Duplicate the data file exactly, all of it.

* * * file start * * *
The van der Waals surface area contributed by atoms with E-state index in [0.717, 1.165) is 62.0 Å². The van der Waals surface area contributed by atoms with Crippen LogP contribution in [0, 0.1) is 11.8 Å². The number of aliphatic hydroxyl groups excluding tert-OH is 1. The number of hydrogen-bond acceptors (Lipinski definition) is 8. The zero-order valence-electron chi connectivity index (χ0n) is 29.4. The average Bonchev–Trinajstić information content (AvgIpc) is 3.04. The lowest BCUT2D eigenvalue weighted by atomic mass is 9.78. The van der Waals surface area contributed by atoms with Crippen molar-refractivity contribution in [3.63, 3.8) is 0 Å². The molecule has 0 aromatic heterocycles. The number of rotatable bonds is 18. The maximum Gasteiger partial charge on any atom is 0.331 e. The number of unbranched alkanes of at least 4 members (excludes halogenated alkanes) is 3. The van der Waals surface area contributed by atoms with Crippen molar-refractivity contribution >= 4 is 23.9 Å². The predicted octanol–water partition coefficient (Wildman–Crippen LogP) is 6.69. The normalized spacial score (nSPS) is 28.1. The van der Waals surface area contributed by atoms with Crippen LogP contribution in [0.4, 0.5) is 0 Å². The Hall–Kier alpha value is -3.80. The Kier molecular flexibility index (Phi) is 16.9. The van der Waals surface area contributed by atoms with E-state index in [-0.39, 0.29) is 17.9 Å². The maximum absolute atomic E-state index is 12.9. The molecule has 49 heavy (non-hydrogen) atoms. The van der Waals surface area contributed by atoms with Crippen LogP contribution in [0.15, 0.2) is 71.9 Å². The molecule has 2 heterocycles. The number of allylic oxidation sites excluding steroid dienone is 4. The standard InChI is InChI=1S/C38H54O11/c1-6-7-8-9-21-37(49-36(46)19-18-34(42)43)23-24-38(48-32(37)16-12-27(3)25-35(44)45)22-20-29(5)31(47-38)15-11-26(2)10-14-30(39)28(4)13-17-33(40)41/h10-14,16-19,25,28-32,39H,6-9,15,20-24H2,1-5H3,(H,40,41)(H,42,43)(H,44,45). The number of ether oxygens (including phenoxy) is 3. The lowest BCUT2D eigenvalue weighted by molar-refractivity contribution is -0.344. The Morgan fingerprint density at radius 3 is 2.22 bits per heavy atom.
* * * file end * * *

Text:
The van der Waals surface area contributed by atoms with E-state index in [0.717, 1.165) is 62.0 Å². The van der Waals surface area contributed by atoms with Crippen LogP contribution in [0, 0.1) is 11.8 Å². The number of aliphatic hydroxyl groups excluding tert-OH is 1. The number of hydrogen-bond acceptors (Lipinski definition) is 8. The zero-order valence-electron chi connectivity index (χ0n) is 29.4. The average Bonchev–Trinajstić information content (AvgIpc) is 3.04. The lowest BCUT2D eigenvalue weighted by atomic mass is 9.78. The van der Waals surface area contributed by atoms with Crippen molar-refractivity contribution in [3.63, 3.8) is 0 Å². The molecule has 0 aromatic heterocycles. The number of rotatable bonds is 18. The maximum Gasteiger partial charge on any atom is 0.331 e. The number of unbranched alkanes of at least 4 members (excludes halogenated alkanes) is 3. The van der Waals surface area contributed by atoms with Crippen molar-refractivity contribution >= 4 is 23.9 Å². The predicted octanol–water partition coefficient (Wildman–Crippen LogP) is 6.69. The normalized spacial score (nSPS) is 28.1. The van der Waals surface area contributed by atoms with Crippen LogP contribution in [0.4, 0.5) is 0 Å². The Hall–Kier alpha value is -3.80. The Kier molecular flexibility index (Phi) is 16.9. The van der Waals surface area contributed by atoms with E-state index in [-0.39, 0.29) is 17.9 Å². The maximum absolute atomic E-state index is 12.9. The molecule has 49 heavy (non-hydrogen) atoms. The van der Waals surface area contributed by atoms with Crippen LogP contribution in [0.15, 0.2) is 71.9 Å². The molecule has 2 heterocycles. The number of allylic oxidation sites excluding steroid dienone is 4. The standard InChI is InChI=1S/C38H54O11/c1-6-7-8-9-21-37(49-36(46)19-18-34(42)43)23-24-38(48-32(37)16-12-27(3)25-35(44)45)22-20-29(5)31(47-38)15-11-26(2)10-14-30(39)28(4)13-17-33(40)41/h10-14,16-19,25,28-32,39H,6-9,15,20-24H2,1-5H3,(H,40,41)(H,42,43)(H,44,45). The number of ether oxygens (including phenoxy) is 3. The lowest BCUT2D eigenvalue weighted by molar-refractivity contribution is -0.344. The Morgan fingerprint density at radius 3 is 2.22 bits per heavy atom.